Saturday 6 November 2010

Zombies and Ideology

The latest iteration of the zombie zeitgeist, The Walking Dead premiered on British TV last night. Based on the comic books of the same name, it has all the originality of a Westlife album and deals in tropes so tired they ought be interred in a nearby retirement home. But despite that, the pilot episode - 'Days Gone Bye' - works very well.

Sheriff's Deputy Rick Grimes (Andrew Lincoln, or Egg from
This Life) is wounded in a shoot out and wakes up in a hospital bed. In scenes reminiscent of 28 Days Later and Day of the Triffids he gets his bearings and staggers through a deserted but battle scarred hospital. Rick comes across a half-eaten nurse, walls daubed with blood, and a locked door bulging with trapped undead. He gropes his way down a murky stairwell into the corpse-strewn grounds. It is a quiet desolate scene punctuated only by the buzzing of feeding flies. There are unmistakable signs of battle but vehicles, military equipment and battlefield positions are all intact. It's not long before Rick is confronted with the full gravity of what's happened. Pausing to pick up a bike on his way home he notices a badly mangled decomposing corpse ... and it notices him.

And so the scene is set for a gripping and gritty pilot episode. The production values are very high and the characters are very believable.
Walking is the first zombie serial for TV, but if it maintains this standard it need be the only one.

Assuming the first season is deemed a success by notoriously fickle television executives I expect some elements of the comic book won't cross over to the small screen. Sex and violence is one thing, but torture, rape and paedophilia are quite another. But I expect the plot - which is little more than a spin on the classical 'group of survivors find a hold out, gets overrun, finds a hold out, gets overrun' template - will survive without many changes.

But what is it about shambling bags of bones bent on eating your brain that commands widespread cultural attention and popularity? Why now? Why zombies? I have a couple of sketchy ideas.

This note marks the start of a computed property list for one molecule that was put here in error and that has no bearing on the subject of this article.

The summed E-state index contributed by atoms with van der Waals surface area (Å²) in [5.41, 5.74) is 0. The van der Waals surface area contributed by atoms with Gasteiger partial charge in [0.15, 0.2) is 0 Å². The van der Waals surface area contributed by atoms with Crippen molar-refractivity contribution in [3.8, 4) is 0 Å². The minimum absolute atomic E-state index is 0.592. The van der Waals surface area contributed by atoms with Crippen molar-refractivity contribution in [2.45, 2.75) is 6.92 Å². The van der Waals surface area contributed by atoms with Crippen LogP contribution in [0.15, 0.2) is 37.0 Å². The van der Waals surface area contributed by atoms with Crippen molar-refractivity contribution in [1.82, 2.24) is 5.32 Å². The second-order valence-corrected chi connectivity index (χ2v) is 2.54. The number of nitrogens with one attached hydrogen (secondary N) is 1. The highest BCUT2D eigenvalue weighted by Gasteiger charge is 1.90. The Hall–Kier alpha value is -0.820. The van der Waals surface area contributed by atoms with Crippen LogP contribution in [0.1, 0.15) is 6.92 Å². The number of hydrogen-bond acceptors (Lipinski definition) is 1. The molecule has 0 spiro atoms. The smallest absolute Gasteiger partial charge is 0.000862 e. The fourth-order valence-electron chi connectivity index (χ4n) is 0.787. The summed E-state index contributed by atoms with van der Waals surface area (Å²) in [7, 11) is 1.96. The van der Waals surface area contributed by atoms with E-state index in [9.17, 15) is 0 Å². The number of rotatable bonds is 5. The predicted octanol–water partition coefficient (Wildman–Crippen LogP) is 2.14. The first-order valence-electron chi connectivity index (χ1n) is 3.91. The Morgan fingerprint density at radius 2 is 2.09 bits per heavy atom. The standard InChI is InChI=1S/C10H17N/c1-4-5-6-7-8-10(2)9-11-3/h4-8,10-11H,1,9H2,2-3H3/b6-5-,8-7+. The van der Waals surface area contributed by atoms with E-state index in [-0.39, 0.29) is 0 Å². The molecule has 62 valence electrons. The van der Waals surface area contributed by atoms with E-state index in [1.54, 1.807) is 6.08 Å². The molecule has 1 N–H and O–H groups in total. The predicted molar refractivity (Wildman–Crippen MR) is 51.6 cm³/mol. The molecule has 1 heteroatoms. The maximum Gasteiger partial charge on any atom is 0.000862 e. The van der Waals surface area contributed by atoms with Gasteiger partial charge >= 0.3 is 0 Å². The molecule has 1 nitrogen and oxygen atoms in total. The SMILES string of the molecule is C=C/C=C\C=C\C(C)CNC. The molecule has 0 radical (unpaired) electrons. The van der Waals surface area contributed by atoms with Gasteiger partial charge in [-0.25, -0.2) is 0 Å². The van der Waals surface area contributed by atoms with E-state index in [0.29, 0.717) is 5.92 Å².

In one sense the rise of zombie culture condenses a number of ambivalences and anxieties haunting the 'bourgeois condition'. As I've
argued before, Charlie Brooker's Dead Set could be read as a revenge-of-the-working-class allegory (despite his injunction that the mini-series is "not a chin-stroking exercise"). And the same is true of wider zombie culture as manufactured by various media interests. Despite burying the Soviet Union and having things their own way for 30 years (at least in Britain and the US), the end of history has proven to be a period as uncertain as any other. Far from ushering in a von Hayekian utopia, capitalism has been rocked to its foundations by a financial crisis few of its apologists saw coming. Keynes has been dug up and reanimated to get things going again, but at the same time the spectre of Marx has been disturbed and has taken to haunting their imaginations. On the one hand there's the geopolitical challenge represented by the Chinese (communists!). And on the other the declining salience of mainstream political parties, the retrenchment of irreverence, and the uncertainty around the character popular opposition to the cuts will eventually assume make the dangerous classes ... well ... dangerous again.

Zombies as a horror staple are the result of some unfathomable biological or supernatural crisis that cannot be reversed. They are mindless. They are faceless. They are ugly. And they want to invade your home and feast on your flesh. If this does not work as an allegory for bourgeois attitudes to and fears of the working class, I don't know what does.

But this in itself cannot explain why zombies are so
zeitgeisty. It might go some way to help explain how effortlessly the media's creative minds churn out undead product, but does not account for how this continually finds an eager market. I would suggest this has something to do with consumer capitalism. Since Romero's classic Dawn of the Dead, the point has been repeated to banality that zombies are a satire of a society that encourages people to find their souls in consumption. This, in my opinion, is no longer the case. Neoliberalism has assiduously cultivated an individualism that is not stupefied by the aura of the commodity. Instead contemporary capitalist culture offers choices, which in turn demands an active individual subjectivity capable of making them. Hence consumption is less a matter of finding one's self in objects and more objects being a means of marking and displaying personality and identity. This is not dumb mass culture as Adorno and the Frankfurt School would have it, but massified bourgeois culture: of the penetration of the social fabric by the common sense, outlook, and individuating practices of the ruling class.

What's this got to do with zombies?

1) Neoliberalism and bourgeois culture places the individual (the self) at the centre of the universe. From this perspective the bulk of society appear as an immense collection of herd-like Others engaged in an array of apparently meaningless and mundane activities. You and your immediate circle are the individuals. The rest are a homogenous mass.